7 Solutions That Can Save a Relationship
Rocky road? Get your love life back on track.
Relationship Problem: Money
Money problems can start even before the wedding vows are exchanged. They can stem, for example, from the expenses of courtship or from the high cost of a wedding. The National Foundation for Credit Counseling (NFCC) recommends that couples who have money woes take a deep breath and have a serious conversation about finances.
- Be honest about your current financial situation. If things have gone south, continuing the same lifestyle is simply unrealistic.
- Don't approach the subject in the heat of battle. Instead, set aside a time that is convenient and non-threatening for both of you.
- Acknowledge that one partner may be a saver and one a spender, understand there are benefits to both, and agree to learn from each other's tendencies.
- Don't hide income or debt. Bring financial documents, including a recent credit report, pay stubs, bank statements, insurance policies, debts, and investments to the table.
- Don't blame.
- Construct a joint budget that includes savings.
- Decide which person will be responsible for paying the monthly bills.
- Allow each person to have independence by setting aside money to be spent at his or her discretion.
- Decide upon short-term and long-term goals. It's OK to have individual goals, but you should have family goals too.
- Talk about caring for your parents as they age and how to appropriately plan for their financial needs if needed.
Relationship Problem: Struggles Over Home Chores
Most partners work outside the home and often at more than one job. So it's important to fairly divide the labor at home, says Paulette Kouffman-Sherman, author of Dating from the Inside Out: How to Use the Law of Attraction in Matters of the Heart.
- Be organized and clear about your respective jobs in the home, Kouffman-Sherman says. "Write all the jobs down and agree on who does what." Be fair: Make sure each partner's tasks are equitable so no resentment builds.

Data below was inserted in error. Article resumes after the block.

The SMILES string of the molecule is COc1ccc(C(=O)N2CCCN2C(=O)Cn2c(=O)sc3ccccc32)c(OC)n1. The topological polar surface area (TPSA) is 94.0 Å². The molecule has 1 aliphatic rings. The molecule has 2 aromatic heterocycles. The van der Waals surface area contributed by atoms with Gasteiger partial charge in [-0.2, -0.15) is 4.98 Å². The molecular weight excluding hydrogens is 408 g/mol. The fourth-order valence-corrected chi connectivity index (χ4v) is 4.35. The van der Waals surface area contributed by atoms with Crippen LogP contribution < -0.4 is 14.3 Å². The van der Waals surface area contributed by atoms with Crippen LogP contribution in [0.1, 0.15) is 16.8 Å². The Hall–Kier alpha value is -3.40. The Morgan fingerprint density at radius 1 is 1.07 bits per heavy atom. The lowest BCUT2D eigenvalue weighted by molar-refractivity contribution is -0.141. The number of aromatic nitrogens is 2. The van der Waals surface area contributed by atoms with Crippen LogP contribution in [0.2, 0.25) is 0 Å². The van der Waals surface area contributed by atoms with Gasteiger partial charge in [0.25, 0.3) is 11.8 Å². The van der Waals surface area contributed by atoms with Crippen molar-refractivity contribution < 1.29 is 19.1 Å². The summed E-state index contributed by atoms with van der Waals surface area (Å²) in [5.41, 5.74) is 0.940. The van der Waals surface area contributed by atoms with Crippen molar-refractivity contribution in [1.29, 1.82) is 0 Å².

- Be open to other solutions, Koufmann-Sherman says. If you both hate housework, maybe you can spring for a cleaning service. If one of you likes housework, the other partner can do the laundry and the yard. You can be creative and take preferences into account -- as long as it feels fair to both of you.
Relationship Problem: Not Making Your Relationship a Priority
If you want to keep your love life going, making your relationship a focal point should not end when you say "I do." Karen Sherman, author of Marriage Magic! Find It, Keep It, and Make It Last says, "Relationships lose their luster. So make yours a priority."
- Do the things you used to do when you were first dating: Make gestures of appreciation, compliment each other, contact each other through the day, and show interest in each other.
- Plan date nights. Schedule time together on the calendar just as you would any other important event in your life.
- Respect one another. Say "thank you," and "I appreciate ...." It lets your partner know that he or she matters.